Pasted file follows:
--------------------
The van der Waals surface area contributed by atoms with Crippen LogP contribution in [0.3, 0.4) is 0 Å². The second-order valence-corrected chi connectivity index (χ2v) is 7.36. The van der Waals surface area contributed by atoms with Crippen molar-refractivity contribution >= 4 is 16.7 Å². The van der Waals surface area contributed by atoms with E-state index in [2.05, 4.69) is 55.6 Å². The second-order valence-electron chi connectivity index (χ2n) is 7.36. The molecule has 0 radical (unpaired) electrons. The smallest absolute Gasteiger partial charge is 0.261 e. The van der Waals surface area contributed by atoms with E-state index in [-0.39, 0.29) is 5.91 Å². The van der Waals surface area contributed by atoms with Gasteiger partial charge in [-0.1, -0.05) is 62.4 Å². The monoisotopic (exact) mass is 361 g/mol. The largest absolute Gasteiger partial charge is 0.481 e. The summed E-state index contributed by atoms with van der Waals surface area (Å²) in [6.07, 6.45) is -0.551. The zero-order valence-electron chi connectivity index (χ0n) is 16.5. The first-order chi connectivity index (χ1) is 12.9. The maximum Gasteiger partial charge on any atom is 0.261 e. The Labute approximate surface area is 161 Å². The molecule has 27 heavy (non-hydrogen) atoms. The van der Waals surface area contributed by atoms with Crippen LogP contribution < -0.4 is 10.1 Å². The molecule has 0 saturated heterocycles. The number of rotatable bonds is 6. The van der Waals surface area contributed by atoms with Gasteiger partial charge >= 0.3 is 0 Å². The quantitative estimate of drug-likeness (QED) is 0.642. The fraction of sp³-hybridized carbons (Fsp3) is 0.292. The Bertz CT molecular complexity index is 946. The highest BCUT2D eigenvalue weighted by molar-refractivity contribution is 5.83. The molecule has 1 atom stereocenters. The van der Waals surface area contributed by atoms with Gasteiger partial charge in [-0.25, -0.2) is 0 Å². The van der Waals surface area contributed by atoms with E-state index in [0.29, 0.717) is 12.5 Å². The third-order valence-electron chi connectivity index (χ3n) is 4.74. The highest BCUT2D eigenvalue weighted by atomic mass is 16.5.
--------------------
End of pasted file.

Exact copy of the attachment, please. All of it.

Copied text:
The van der Waals surface area contributed by atoms with Crippen LogP contribution in [0.3, 0.4) is 0 Å². The second-order valence-corrected chi connectivity index (χ2v) is 7.36. The van der Waals surface area contributed by atoms with Crippen molar-refractivity contribution >= 4 is 16.7 Å². The van der Waals surface area contributed by atoms with E-state index in [2.05, 4.69) is 55.6 Å². The second-order valence-electron chi connectivity index (χ2n) is 7.36. The molecule has 0 radical (unpaired) electrons. The smallest absolute Gasteiger partial charge is 0.261 e. The van der Waals surface area contributed by atoms with E-state index in [-0.39, 0.29) is 5.91 Å². The van der Waals surface area contributed by atoms with Gasteiger partial charge in [-0.1, -0.05) is 62.4 Å². The monoisotopic (exact) mass is 361 g/mol. The largest absolute Gasteiger partial charge is 0.481 e. The summed E-state index contributed by atoms with van der Waals surface area (Å²) in [6.07, 6.45) is -0.551. The zero-order valence-electron chi connectivity index (χ0n) is 16.5. The first-order chi connectivity index (χ1) is 12.9. The maximum Gasteiger partial charge on any atom is 0.261 e. The Labute approximate surface area is 161 Å². The molecule has 27 heavy (non-hydrogen) atoms. The van der Waals surface area contributed by atoms with Crippen LogP contribution < -0.4 is 10.1 Å². The molecule has 0 saturated heterocycles. The number of rotatable bonds is 6. The van der Waals surface area contributed by atoms with Gasteiger partial charge >= 0.3 is 0 Å². The quantitative estimate of drug-likeness (QED) is 0.642. The fraction of sp³-hybridized carbons (Fsp3) is 0.292. The Bertz CT molecular complexity index is 946. The highest BCUT2D eigenvalue weighted by molar-refractivity contribution is 5.83. The molecule has 1 atom stereocenters. The van der Waals surface area contributed by atoms with Gasteiger partial charge in [-0.25, -0.2) is 0 Å². The van der Waals surface area contributed by atoms with E-state index in [0.29, 0.717) is 12.5 Å². The third-order valence-electron chi connectivity index (χ3n) is 4.74. The highest BCUT2D eigenvalue weighted by atomic mass is 16.5.